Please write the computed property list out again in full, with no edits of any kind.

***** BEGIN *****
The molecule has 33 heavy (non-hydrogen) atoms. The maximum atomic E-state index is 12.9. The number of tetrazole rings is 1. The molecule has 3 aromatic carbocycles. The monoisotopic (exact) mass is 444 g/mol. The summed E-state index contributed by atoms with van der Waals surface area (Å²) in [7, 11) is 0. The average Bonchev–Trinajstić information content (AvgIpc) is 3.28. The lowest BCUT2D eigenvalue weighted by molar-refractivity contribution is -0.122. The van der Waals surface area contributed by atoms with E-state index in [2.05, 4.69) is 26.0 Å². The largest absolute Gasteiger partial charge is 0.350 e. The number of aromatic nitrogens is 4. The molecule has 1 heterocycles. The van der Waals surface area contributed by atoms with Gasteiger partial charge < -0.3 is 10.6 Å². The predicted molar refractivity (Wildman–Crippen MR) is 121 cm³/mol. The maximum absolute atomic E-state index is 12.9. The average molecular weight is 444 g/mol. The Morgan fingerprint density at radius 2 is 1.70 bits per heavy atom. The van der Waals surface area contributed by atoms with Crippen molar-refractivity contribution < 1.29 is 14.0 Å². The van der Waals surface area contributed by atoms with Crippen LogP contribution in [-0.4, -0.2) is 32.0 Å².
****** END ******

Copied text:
The molecule has 33 heavy (non-hydrogen) atoms. The maximum atomic E-state index is 12.9. The number of tetrazole rings is 1. The molecule has 3 aromatic carbocycles. The monoisotopic (exact) mass is 444 g/mol. The summed E-state index contributed by atoms with van der Waals surface area (Å²) in [7, 11) is 0. The average Bonchev–Trinajstić information content (AvgIpc) is 3.28. The lowest BCUT2D eigenvalue weighted by molar-refractivity contribution is -0.122. The van der Waals surface area contributed by atoms with E-state index in [2.05, 4.69) is 26.0 Å². The largest absolute Gasteiger partial charge is 0.350 e. The number of aromatic nitrogens is 4. The molecule has 1 heterocycles. The van der Waals surface area contributed by atoms with Gasteiger partial charge < -0.3 is 10.6 Å². The predicted molar refractivity (Wildman–Crippen MR) is 121 cm³/mol. The maximum absolute atomic E-state index is 12.9. The average molecular weight is 444 g/mol. The Morgan fingerprint density at radius 2 is 1.70 bits per heavy atom. The van der Waals surface area contributed by atoms with Crippen molar-refractivity contribution < 1.29 is 14.0 Å². The van der Waals surface area contributed by atoms with Crippen LogP contribution in [-0.4, -0.2) is 32.0 Å².